Early literacy learning is bedrock to the mission of public libraries. Granted, teaching children to read (and to appreciate its worth) is a tall order, and no library is in a position to go it alone. Fortunately, staff have natural allies in this pursuit, including parents, teachers and tutors. Daycare providers also rank high on this list, as the Friends and Foundation of the Northfield Public Library can attest.
Where this last partner is concerned, library staff recently reported a troubling disconnect. In-home daycare providers have a demonstrable need for the books and services that Northfield Public Library offers – yet find themselves unable to patronize the library with any regularity. Some cite group transportation as an insurmountable obstacle. Others are blocked by naptime schedules. Still others report a fear that their “charges” will damage items when out on such a field trip.
Whatever the individual reasons, the throughline was clear: in order to help this key but underserved stakeholder group, Northfield Public Library needed to think a little outside the box.
As means to that important end, youth services librarian Emily Lloyd formulated a pilot project eventually christened the Traveling Early Literacy Library (“TELL”) for In-Home Daycare. TELL is built around a dozen different traveling kits, each comprised of carefully curated picture books purchased specifically for this purpose.
“Each kit includes a variety,” shared Friends board chair Susan Dean. “We have nonfiction, rhyming and singing stories, and books designed to help children learn letter sounds, patterns, vocabulary and social-emotional learning.” Most importantly, each entry is accompanied by a list of literacy-informed reading tips to help the daycare provider (or other adult reader) maximize the learning potential from that book.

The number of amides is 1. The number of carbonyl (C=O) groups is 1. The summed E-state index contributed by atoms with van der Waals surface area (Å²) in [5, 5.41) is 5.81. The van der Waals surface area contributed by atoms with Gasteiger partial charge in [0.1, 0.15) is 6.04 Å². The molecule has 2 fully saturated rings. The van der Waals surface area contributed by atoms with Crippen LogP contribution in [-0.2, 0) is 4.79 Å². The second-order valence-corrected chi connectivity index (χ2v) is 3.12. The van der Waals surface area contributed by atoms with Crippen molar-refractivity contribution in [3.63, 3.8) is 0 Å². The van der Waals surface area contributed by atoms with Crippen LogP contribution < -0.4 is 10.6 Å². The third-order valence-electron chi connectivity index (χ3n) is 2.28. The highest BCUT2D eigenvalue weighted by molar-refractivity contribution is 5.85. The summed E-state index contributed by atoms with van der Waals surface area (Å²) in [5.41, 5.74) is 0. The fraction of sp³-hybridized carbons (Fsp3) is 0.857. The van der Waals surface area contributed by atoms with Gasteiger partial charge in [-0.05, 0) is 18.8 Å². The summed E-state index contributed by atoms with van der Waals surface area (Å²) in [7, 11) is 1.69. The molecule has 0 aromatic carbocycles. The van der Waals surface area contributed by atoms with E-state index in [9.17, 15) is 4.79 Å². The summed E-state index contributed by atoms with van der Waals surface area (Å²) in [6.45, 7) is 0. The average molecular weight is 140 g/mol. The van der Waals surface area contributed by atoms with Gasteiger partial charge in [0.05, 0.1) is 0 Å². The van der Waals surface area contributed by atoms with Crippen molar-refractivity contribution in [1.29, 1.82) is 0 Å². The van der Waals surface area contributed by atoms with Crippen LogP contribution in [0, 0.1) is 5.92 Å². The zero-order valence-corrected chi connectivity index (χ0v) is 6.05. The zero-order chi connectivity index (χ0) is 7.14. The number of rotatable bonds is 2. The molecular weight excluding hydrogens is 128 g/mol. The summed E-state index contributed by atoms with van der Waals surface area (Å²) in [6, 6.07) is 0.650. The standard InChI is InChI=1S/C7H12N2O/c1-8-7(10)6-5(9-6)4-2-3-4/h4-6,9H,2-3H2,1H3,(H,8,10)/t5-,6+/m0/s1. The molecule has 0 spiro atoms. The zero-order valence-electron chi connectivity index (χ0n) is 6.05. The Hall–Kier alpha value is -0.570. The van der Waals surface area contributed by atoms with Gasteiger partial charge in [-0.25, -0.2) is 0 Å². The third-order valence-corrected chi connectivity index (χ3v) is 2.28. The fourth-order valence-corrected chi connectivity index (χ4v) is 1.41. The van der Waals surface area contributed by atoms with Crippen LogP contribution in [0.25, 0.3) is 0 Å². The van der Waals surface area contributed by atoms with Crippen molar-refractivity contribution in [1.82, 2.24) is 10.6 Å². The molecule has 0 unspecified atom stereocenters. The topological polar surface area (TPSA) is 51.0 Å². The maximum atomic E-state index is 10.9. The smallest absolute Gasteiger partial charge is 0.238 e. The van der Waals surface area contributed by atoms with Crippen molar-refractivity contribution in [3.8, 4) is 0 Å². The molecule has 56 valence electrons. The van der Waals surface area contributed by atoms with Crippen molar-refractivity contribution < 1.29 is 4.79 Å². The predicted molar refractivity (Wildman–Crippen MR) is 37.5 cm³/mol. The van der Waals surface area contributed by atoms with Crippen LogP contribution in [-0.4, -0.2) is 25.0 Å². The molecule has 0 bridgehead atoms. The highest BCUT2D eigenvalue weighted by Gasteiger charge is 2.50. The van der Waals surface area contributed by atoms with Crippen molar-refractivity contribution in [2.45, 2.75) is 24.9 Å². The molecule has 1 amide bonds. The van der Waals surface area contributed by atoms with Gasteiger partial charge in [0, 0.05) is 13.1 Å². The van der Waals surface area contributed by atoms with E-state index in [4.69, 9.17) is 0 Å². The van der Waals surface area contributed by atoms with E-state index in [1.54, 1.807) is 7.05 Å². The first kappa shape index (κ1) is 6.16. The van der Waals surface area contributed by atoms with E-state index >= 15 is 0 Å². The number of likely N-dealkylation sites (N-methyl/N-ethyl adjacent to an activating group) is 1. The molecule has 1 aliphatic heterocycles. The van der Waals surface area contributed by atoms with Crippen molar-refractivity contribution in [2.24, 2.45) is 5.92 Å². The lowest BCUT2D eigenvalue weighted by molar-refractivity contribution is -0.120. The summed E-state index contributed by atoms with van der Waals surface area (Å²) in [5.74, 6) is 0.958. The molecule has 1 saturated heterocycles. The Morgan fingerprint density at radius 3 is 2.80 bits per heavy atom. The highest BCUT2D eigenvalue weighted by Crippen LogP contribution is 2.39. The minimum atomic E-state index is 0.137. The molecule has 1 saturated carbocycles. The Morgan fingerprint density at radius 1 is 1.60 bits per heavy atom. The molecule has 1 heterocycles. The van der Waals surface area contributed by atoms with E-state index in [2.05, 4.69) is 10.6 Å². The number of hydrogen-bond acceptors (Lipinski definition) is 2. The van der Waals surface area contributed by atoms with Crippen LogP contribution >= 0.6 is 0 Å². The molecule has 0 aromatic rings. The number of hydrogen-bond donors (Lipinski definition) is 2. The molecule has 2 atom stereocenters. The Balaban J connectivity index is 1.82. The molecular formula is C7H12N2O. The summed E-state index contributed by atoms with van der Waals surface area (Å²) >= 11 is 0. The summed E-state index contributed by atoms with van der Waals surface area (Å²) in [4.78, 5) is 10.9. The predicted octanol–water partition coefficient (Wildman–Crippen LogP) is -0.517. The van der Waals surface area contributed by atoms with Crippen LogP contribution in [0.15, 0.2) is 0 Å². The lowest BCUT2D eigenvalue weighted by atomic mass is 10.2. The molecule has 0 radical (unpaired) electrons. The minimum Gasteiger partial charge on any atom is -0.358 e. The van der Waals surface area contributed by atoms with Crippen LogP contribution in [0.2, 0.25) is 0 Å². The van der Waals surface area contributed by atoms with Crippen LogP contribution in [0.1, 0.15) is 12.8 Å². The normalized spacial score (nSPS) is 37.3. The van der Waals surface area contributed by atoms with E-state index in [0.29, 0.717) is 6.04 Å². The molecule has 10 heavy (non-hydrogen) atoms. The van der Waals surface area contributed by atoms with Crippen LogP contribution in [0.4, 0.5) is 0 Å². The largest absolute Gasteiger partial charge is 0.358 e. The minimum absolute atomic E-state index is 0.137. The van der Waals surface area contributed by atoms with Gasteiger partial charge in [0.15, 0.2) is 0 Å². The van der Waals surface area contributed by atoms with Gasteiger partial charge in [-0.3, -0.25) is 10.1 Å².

Dean says that while Lloyd first conceived of TELL in 2020, it could not get off the ground immediately due to lack of public funding to offset the necessary start-up costs. Lloyd approached The Friends, who leapt at the opportunity to subsidize such a promising initiative.
For starters, The Friends agreed to collaborate on ten kits, each containing ten books, for distribution to a network of ten centers. “This would ensure that children in their care were all exposed to 100 books in a 10-month rotation period,” Dean explained.
Lloyd enrolled participants through the library’s marketing channels and her regular participation at caregiver meet-ups. Start-up costs, all covered by The Friends, tallied to approximately $3,000.
TELL proved so popular that, within a matter of months, the organizers felt it prudent to increase that number to 12 circulating kits.
“As this project was not intended to be a money-maker, we did not expect any return on investment in terms of dollars,” Dean said. However, the “mission” dividends are clear. “After ten months, participating providers completed a survey. One hundred percent reported… that the expanded selection and [accompanying tips sheets] increased their storytime engagement, and that they would recommend TELL to other in-home daycare providers.”